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Lethbridge Herald Newspaper Archives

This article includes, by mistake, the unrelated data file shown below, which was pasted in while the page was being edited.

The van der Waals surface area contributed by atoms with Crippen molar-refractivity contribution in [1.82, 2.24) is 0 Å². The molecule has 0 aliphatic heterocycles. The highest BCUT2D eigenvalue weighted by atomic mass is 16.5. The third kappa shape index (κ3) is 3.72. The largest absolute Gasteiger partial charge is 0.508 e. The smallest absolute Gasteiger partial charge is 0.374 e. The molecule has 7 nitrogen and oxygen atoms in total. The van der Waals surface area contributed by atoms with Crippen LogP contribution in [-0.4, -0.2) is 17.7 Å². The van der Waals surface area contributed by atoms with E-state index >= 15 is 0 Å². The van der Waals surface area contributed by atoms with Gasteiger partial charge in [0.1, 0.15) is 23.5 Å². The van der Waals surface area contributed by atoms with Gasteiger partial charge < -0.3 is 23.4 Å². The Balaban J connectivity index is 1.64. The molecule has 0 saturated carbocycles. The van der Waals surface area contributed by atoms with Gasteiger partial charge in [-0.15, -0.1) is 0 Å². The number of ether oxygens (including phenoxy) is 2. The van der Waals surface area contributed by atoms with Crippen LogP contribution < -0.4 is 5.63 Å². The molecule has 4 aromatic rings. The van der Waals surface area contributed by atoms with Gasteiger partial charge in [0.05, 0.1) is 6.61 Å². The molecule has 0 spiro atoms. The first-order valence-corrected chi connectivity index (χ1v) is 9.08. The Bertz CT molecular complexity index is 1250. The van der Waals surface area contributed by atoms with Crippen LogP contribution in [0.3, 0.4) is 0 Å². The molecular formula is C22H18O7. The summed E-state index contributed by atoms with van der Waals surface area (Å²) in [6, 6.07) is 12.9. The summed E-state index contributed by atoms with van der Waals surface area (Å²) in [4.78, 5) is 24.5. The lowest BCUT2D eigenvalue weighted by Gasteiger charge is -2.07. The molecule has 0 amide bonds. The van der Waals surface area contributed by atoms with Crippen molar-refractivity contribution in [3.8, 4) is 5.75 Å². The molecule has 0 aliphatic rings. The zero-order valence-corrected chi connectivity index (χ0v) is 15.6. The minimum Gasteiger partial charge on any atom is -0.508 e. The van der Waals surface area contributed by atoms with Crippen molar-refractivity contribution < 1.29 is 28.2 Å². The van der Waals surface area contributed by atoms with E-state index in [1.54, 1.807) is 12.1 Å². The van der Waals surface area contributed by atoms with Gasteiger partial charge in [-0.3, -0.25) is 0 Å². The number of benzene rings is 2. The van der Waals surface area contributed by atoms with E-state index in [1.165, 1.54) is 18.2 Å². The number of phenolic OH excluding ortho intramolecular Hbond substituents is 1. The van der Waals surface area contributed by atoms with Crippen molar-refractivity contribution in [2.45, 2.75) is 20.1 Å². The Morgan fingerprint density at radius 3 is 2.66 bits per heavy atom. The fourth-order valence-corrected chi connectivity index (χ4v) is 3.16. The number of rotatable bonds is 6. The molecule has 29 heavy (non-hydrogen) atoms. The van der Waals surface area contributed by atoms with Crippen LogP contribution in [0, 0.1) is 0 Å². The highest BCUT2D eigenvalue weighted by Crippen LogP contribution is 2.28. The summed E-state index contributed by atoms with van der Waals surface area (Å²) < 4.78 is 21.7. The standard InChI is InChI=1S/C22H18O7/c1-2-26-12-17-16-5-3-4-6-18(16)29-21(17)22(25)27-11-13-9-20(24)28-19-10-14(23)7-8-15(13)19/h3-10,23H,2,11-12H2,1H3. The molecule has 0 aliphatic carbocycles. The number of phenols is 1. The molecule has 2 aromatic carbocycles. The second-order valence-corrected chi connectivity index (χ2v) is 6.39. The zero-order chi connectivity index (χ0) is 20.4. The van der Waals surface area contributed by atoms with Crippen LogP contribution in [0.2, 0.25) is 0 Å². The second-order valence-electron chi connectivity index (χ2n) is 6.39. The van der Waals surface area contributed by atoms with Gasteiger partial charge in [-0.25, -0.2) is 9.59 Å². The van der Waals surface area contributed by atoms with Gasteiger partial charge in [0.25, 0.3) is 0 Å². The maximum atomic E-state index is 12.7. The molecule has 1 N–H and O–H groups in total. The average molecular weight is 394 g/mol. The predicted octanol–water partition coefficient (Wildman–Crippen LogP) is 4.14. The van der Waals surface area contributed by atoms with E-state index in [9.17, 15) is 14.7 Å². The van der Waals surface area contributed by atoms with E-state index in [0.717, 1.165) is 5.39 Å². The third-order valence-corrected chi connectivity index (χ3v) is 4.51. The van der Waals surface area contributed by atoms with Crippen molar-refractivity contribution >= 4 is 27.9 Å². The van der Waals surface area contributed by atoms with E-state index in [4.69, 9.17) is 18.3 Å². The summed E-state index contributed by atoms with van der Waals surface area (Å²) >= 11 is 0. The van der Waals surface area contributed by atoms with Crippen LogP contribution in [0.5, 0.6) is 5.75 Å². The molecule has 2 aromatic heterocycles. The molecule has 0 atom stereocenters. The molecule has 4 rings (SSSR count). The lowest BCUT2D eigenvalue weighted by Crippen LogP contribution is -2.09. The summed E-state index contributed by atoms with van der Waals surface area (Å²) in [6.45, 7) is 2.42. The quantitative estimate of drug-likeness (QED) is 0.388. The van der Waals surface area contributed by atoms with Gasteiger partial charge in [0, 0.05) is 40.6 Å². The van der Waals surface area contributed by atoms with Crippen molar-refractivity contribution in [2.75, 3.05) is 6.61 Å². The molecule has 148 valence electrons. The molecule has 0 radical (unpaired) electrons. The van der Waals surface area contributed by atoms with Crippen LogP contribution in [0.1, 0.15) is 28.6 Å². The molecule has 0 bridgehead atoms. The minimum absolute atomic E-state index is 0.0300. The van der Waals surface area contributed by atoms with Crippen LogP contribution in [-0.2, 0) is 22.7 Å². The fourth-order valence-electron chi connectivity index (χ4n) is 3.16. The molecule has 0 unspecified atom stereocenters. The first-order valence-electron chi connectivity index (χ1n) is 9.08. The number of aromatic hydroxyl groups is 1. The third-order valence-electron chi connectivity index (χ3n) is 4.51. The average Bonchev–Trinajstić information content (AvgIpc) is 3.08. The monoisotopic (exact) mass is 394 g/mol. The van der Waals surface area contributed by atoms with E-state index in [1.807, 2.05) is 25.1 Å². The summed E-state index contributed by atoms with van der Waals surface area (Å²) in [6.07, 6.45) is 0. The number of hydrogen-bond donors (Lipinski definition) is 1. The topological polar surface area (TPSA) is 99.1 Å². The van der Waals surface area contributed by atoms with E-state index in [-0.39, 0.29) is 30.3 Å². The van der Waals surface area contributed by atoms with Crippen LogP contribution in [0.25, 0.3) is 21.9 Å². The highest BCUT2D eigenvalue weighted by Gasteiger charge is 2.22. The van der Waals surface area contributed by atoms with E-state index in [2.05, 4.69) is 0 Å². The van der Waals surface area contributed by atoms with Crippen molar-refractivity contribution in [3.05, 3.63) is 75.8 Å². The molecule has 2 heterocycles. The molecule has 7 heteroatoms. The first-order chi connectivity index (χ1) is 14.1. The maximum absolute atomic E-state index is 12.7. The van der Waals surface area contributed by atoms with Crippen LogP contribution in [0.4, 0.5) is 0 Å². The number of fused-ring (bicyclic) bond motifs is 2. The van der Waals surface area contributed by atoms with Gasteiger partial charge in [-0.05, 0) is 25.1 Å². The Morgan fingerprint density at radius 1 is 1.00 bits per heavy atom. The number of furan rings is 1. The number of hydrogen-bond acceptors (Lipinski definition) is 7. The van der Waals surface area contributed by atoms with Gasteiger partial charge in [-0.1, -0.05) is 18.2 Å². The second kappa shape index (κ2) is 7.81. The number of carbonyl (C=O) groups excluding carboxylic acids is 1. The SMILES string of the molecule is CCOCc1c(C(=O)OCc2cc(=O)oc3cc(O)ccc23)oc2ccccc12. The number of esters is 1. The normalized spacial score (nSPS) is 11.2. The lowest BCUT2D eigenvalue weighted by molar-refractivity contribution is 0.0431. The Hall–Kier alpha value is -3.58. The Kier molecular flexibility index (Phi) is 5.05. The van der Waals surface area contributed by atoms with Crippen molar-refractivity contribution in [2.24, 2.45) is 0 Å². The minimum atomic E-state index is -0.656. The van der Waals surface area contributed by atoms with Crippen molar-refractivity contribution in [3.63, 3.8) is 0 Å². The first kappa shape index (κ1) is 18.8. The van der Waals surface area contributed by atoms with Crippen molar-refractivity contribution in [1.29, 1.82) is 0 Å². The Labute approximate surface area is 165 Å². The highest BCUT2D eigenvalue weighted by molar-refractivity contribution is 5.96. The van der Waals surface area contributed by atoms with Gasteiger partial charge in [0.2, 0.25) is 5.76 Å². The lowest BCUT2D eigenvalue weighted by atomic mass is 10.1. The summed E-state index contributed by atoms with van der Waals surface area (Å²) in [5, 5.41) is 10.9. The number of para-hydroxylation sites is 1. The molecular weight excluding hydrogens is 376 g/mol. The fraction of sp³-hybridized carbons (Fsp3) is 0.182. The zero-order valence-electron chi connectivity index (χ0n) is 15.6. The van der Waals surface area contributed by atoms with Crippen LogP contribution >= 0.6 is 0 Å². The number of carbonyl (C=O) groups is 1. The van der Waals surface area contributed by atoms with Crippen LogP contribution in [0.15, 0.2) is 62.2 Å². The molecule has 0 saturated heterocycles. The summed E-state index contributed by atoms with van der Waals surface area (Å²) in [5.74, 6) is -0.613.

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Lethbridge Herald, The (Newspaper) - November 9, 1971, Lethbridge, Alberta Lethbriclge, Alberta. Tuesday, November 9, 1971 angng scene ly I'Vor.i the time of the ancient G ree k s when phy s i c a I ed ue a v. as an Integral part of the education of S p a r t a n youths, physical education, has gone tiirocgh such changes thai Socrates and Plato might wuti- de r a litile as to the new tnetV D'l of physical education. In the time of the Creek.-, edu; ion of youths pri- marily concerned wilh clo- velopment of hardy soldiers. Al- most every ynulh from the time he UTS able to run freely, went through a rigorous n-hy-fi- ca! t "idnirg program. T h e routine was rigorous and i. So much so was the a part of their training h became their wav of life. i and drink taken while dai'ring ami women were .-trona- u-Nirniing life. !c (J reeks, were to any one particular field. The great philosophers often noted and pointed out "that excessive em- phasis on athletes produced a pretty uncivilized type, while a purely literary and academ- ic training left a man with less backbone than is decent." The whole idea of Creek edu- cation then was to develop not two established types of educa- tion (literary and physical but to deal with the louiliu of tfie individual. Physical education remained unchanged for a few thousand of years. People kept to the idea that physical education should be as disciplined a> academies. There was Ix1 regular routine with not much variance. This type of education bo- canie extremely useful in times of threat of war. It wa.-. very convenient to establish system of exercising ami. at the .-.rune time and more impor- tant h training the militia. A central group leader could at his beck a hundred men run- ning on the spot or doing push ups. In this mnnuer, (he men wore kept in good physical condition and at the same time ..he program acted as a mechan- ism to keep the men alert to commands. So once again, physical education played an important role in the training men. In the latter part of the and early part of the 20th cen- turies, a gradual change oc- curred. The thought of war distant in the minds of men a.-. society became more affluent A new ''thing" came into every family's life leisure time. A strange creature it was What were people going to do with this newfound gift? Today leisure lias not been .1 ISoon as many thought but CM.S hcennie a problem. we nil sit around and roalt.v l.ha: tN? ofnuonl society lias made it possible to live life without every doing much to keep our bod ies fit. We d r i ve ca rs t o work, si i and wat ;'h our two and eat as much v.e education, broa-'lly uu responded to the ddently. after to the present, all is have come out our fate. Governments are organizing and standing behind physical fitness pnrgi ams in Lin effort not only to keep the eotnt.ry on a standard physical fitness, but also to help ycuug and old aiike. somrUung to do with lei- sure time. The slow change has been felt in the schools around Liu1 country und in particular out- local Physical programs have been altered from (he military procedure to a new methodology. We, physi- cal educators are looking ahead to when students will have finished school and are out on their own. Programs are considering more and more ac- tivities that have a high "carry over" valve. (What you learn in school to use r.i'tcr class ex tracurriculnrly and later on when school days are over1. We try to provide the stu- dents uitii the facilities in to cope with leisure time. New activities nix- encouraged and the core subjects such as foot- ball and basketball are being somewhat curtailed in the ath- letic program. Many new and no so new ac- tivities have come to the fore The not-so-new in I r a-mural flag football and basketball games have been a mainstay in u school's physical education pro- gram. In our area, seme new ;'c-ii'. ities have blossomed. Vol- leybaii has been coming into its own over I he past five years and recently floor hockey has made great impression on the junior :md senior ytudrMts Other activities which have a high carry over value am) which the students enjoy are badminton, s w i m in i n g and gymnastics. Two activities which have just recently been introduced to the physical education program and which perhaps have the greatest carry-over value to the individual are camping and hik- ing, and survival training. Tltose two activities wi 1 1 soon common place in the schools physical education pro- gram. Not only do they develop in the student a sense of re- confidence and in- dependence luil also fulfill tin- aim of which we are concerned leisure. A siudenf or small group can go out into the virgin area.-, and feel confident thai (hey will enjoy themselves ;md explore the outdoors first 1'iu sit al eiim-a; ion lias come a long v.ay from the time of ih'1 and Around the hoop at Senator Buchanan School Role of physical education A pliy.siral cinii'.iiiiin pnt niiiv U'ai n It's- TS in Ihi'ir rx-oryuay n n social ol.jn-iiv.-.s of lir.-.'rn n-al life- rn! all 'caiii --It.i J-maa-mp. placv. n..t all first moans Imns Tliorc is no nirrc iv: nol all i-ivoivo the ac- humble in viciory aiui "raoioiiy Ylore laslin.i; Icvi'li-v. oi- com ilaiiv. rrnown of Hi.- IHT.I. in defoal It cUwly approaches ion dciiiMiilrator of inleu'si il Hiat are a'i iiioal of (ho Golden Hiilo .--porK pa.a'. for in liv- unto ;ls vol, isi'.-.n 1T1- hi'.ve ollier> do unto you are idrnee of llio nni ii; edn Jlar.y aclivilies are carviwi tak.-a in spi'i S catier. ;ire also wilh iv yoiiriL-. .ir.d ol.l alike. lr, I'.-hiH and r.riti-Ies or sex. rare nalio: lea-.T. play Ui.- irdu iduaJ follow in er rules spinls 'of ;